That question is not entirely rhetorical, because I’ve encountered many professing Christians who believe it is wrong to spread the gospel. They call us “fundies”, “hatemongers”, “intolerant”, “bigoted”, and many more, all because we think people need to be told about the risen Jesus. From now on, I will respond to such people by declaring that they believe the N. Koreans should never be told about living in a free country or having enough to eat, all out of some twisted definition of tolerance or respect for the culture. “Love Wins”-- but only when that includes justice for the victims. If being humane means opposing oppressive regimes, then it also means opposing oppressive ideologies which insult victims by making them treat their tormentors as “brothers” and making them absorb all the suffering they’ve endured. Love does not tolerate injustice but demands true repentance before forgiving.
Yet another issue arises, concerning the religious zeal of the people of N. Korea to worship a man as a god. Did Jesus not “embody” God? What’s the difference? How do we know we are not just like the N. Koreans, worshiping a mere man? Some try to argue that Jesus never claimed to be God, and I’ve countered that claim before. But the question here is how we would know whether Jesus’ claim is true and not just another depostic or deluded leader.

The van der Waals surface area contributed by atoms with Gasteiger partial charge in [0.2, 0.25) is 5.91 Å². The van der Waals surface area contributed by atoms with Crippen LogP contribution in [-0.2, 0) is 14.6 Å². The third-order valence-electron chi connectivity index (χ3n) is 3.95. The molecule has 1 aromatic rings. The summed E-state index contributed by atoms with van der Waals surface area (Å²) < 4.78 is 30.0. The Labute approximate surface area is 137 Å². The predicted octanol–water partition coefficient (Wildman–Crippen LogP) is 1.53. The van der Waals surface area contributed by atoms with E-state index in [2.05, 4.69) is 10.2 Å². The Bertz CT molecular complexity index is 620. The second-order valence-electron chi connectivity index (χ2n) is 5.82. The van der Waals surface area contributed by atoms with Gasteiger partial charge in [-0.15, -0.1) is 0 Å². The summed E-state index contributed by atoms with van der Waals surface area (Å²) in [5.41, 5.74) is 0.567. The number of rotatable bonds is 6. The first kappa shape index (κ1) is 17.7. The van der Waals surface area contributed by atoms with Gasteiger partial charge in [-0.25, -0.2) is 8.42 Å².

The answer of course begins with a comparison between Jesus and any other leader that ever lived. His teachings were of love and mercy, his judgment was only against oppressors and disbelievers, his actions were compassionate to the point of dying for the people. All these things are the precise opposite of other would-be gods, who serve only themselves and treat their people worse than animals. Unlike the others, Jesus gives people time to make a free choice about whether they’d like to spend eternity with God. There is a saying that “the gates of hell are locked from the inside”. People are not forced to stay with God, and neither are they forced to go to hell but choose it. (I’ve gone over that before too; there is only God and Not God to choose from. And since all good comes from God, then Not God is devoid of all good.)
It is not loving or tolerant or sensitive to leave people in bondage and deny them a chance to choose. Don’t forget the N. Koreans, and don’t forget the lost.